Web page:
What Is Cavitation Index in Control Valve?

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By Monica Bates

Cavitation Index is a critical parameter that plays a significant role in the performance of a control valve. It refers to the ratio of pressure drop across the valve to the vapor pressure of the liquid. In simple terms, it represents how close the fluid is to reaching its boiling point and forming bubbles or cavities.

What Is Cavitation?

Cavitation occurs when there is a sudden drop in pressure in a liquid that causes it to vaporize and form bubbles. These bubbles collapse when they enter high-pressure areas, causing shockwaves that can damage the valve components. This phenomenon can lead to erosion, vibration, and noise, and ultimately result in reduced efficiency and shortened valve lifespan.

How Is Cavitation Index Calculated?

The Cavitation Index or Cavitating Flow Coefficient (Kc) is calculated based on the following formula:

Kc = (P1 – P2) / Pv

Where P1 is the inlet pressure, P2 is the outlet pressure, and Pv is the vapor pressure of the liquid. The unit of measurement for Kc is usually expressed in percentage (%).

Interpreting Cavitation Index Values

The higher the Cavitation Index value, the greater the risk of cavitation occurring. A value above 50% indicates severe cavitation conditions, while a value below 10% suggests negligible cavitation risks.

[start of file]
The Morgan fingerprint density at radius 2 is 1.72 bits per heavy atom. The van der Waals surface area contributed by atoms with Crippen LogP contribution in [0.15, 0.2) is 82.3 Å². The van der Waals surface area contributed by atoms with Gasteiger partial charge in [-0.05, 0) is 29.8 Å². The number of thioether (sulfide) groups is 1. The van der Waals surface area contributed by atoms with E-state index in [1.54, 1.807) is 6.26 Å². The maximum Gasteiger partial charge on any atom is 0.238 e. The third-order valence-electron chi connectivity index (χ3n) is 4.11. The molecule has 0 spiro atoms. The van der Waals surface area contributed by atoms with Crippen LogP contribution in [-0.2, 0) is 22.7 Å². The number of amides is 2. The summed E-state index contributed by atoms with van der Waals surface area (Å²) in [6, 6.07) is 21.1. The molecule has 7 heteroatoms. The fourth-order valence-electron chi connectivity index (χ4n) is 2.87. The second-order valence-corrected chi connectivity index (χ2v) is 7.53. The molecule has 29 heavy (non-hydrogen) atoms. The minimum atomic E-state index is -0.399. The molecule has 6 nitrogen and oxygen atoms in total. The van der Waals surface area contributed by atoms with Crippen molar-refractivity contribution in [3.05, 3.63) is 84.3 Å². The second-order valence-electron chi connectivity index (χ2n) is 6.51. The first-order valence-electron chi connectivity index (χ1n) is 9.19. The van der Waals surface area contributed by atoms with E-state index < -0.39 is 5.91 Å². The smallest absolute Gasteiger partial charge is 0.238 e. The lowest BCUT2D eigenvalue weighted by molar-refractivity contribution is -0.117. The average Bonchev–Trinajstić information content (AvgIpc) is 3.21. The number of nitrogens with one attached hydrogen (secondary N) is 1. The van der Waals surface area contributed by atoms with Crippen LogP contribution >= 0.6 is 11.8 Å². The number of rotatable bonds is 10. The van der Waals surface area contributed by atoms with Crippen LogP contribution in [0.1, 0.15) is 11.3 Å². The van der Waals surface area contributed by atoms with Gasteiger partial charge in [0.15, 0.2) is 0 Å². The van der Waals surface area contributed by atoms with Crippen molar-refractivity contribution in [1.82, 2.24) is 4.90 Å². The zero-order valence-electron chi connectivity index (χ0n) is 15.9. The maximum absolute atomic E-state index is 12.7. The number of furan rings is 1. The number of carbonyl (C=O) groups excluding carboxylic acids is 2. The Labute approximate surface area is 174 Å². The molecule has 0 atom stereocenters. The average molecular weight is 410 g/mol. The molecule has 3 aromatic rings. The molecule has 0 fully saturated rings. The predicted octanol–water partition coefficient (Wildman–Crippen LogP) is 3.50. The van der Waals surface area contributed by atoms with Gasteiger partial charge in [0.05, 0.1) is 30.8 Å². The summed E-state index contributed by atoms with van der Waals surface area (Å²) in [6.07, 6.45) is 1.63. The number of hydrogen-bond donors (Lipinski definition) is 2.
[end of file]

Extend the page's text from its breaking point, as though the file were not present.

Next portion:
Factors Affecting Cavitation Index

Several factors can affect Cavitation Index values, including:

Fluid Properties

The density, viscosity, temperature, and vapor pressure of fluids can significantly impact cavitation risks.

Valve Geometry

The shape and size of valve components such as disks, seats, and cages can influence flow patterns and create turbulence that promotes cavitation.

Operating Conditions

Changes in flow rate or pressure can affect the pressure drop across the valve and increase cavitation risks.

How to Mitigate Cavitation

Cavitation can be mitigated by selecting the appropriate valve type and material, modifying valve geometry, or using specialized coatings. Flow restrictions, such as orifices or diffusers, can also help reduce cavitation by limiting pressure drops.

  • Choose the right valve for your application
  • Modify valve components to reduce turbulence
  • Use coatings that resist erosion and corrosion
  • Implement flow restrictions to limit pressure drops


In summary, understanding Cavitation Index is crucial for ensuring optimal performance and longevity of control valves. By taking into account factors such as fluid properties, valve geometry, and operating conditions, engineers can select appropriate mitigation strategies and prevent cavitation-related issues.